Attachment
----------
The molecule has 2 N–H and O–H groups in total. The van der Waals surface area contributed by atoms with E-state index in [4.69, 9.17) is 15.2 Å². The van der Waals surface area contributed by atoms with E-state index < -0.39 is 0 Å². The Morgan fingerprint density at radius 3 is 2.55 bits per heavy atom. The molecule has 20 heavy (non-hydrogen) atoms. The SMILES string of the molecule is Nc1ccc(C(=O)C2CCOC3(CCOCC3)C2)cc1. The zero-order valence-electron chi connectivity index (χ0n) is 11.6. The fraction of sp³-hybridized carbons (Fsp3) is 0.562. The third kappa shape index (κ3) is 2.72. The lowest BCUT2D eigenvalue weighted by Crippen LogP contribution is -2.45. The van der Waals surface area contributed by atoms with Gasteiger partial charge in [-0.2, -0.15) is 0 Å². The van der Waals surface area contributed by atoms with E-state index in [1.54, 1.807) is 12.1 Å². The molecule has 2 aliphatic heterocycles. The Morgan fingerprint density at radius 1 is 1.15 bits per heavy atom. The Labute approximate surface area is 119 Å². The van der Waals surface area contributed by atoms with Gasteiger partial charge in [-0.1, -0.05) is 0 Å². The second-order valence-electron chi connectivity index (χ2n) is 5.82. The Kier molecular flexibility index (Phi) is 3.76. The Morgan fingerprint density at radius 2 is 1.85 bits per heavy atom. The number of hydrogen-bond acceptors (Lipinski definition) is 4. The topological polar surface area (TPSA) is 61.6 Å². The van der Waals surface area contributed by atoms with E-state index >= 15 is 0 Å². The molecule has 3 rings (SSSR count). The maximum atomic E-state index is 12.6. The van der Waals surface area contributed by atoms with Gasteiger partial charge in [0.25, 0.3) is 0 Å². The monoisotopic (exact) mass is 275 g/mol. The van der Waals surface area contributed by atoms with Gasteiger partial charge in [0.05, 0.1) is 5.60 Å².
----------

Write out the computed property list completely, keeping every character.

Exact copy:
The molecule has 2 N–H and O–H groups in total. The van der Waals surface area contributed by atoms with E-state index in [4.69, 9.17) is 15.2 Å². The van der Waals surface area contributed by atoms with E-state index < -0.39 is 0 Å². The Morgan fingerprint density at radius 3 is 2.55 bits per heavy atom. The molecule has 20 heavy (non-hydrogen) atoms. The SMILES string of the molecule is Nc1ccc(C(=O)C2CCOC3(CCOCC3)C2)cc1. The zero-order valence-electron chi connectivity index (χ0n) is 11.6. The fraction of sp³-hybridized carbons (Fsp3) is 0.562. The third kappa shape index (κ3) is 2.72. The lowest BCUT2D eigenvalue weighted by Crippen LogP contribution is -2.45. The van der Waals surface area contributed by atoms with Gasteiger partial charge in [-0.2, -0.15) is 0 Å². The van der Waals surface area contributed by atoms with E-state index in [1.54, 1.807) is 12.1 Å². The molecule has 2 aliphatic heterocycles. The Morgan fingerprint density at radius 1 is 1.15 bits per heavy atom. The Labute approximate surface area is 119 Å². The van der Waals surface area contributed by atoms with Gasteiger partial charge in [-0.1, -0.05) is 0 Å². The second-order valence-electron chi connectivity index (χ2n) is 5.82. The Kier molecular flexibility index (Phi) is 3.76. The Morgan fingerprint density at radius 2 is 1.85 bits per heavy atom. The number of hydrogen-bond acceptors (Lipinski definition) is 4. The topological polar surface area (TPSA) is 61.6 Å². The van der Waals surface area contributed by atoms with E-state index >= 15 is 0 Å². The molecule has 3 rings (SSSR count). The maximum atomic E-state index is 12.6. The van der Waals surface area contributed by atoms with Gasteiger partial charge in [0.25, 0.3) is 0 Å². The monoisotopic (exact) mass is 275 g/mol. The van der Waals surface area contributed by atoms with Gasteiger partial charge in [0.05, 0.1) is 5.60 Å².